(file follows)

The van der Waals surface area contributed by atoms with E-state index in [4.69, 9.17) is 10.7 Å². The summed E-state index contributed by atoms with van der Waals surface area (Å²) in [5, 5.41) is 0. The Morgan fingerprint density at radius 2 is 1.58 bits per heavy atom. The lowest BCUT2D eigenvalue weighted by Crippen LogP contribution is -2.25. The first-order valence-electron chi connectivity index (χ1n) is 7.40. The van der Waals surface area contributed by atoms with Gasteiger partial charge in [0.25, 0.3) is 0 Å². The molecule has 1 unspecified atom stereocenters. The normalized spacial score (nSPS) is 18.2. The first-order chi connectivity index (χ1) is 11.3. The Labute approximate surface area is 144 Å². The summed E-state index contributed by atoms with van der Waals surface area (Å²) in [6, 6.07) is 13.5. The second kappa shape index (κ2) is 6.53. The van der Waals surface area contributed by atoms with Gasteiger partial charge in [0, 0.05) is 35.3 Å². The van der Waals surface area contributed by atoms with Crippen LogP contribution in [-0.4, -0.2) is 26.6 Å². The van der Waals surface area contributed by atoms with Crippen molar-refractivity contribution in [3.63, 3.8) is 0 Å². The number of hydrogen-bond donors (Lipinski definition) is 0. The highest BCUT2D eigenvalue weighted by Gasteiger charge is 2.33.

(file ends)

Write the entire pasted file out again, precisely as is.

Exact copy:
The van der Waals surface area contributed by atoms with E-state index in [4.69, 9.17) is 10.7 Å². The summed E-state index contributed by atoms with van der Waals surface area (Å²) in [5, 5.41) is 0. The Morgan fingerprint density at radius 2 is 1.58 bits per heavy atom. The lowest BCUT2D eigenvalue weighted by Crippen LogP contribution is -2.25. The first-order valence-electron chi connectivity index (χ1n) is 7.40. The van der Waals surface area contributed by atoms with Gasteiger partial charge in [0.25, 0.3) is 0 Å². The molecule has 1 unspecified atom stereocenters. The normalized spacial score (nSPS) is 18.2. The first-order chi connectivity index (χ1) is 11.3. The Labute approximate surface area is 144 Å². The summed E-state index contributed by atoms with van der Waals surface area (Å²) in [6, 6.07) is 13.5. The second kappa shape index (κ2) is 6.53. The van der Waals surface area contributed by atoms with Gasteiger partial charge in [0, 0.05) is 35.3 Å². The van der Waals surface area contributed by atoms with Crippen LogP contribution in [-0.4, -0.2) is 26.6 Å². The van der Waals surface area contributed by atoms with Crippen molar-refractivity contribution in [3.63, 3.8) is 0 Å². The number of hydrogen-bond donors (Lipinski definition) is 0. The highest BCUT2D eigenvalue weighted by Gasteiger charge is 2.33.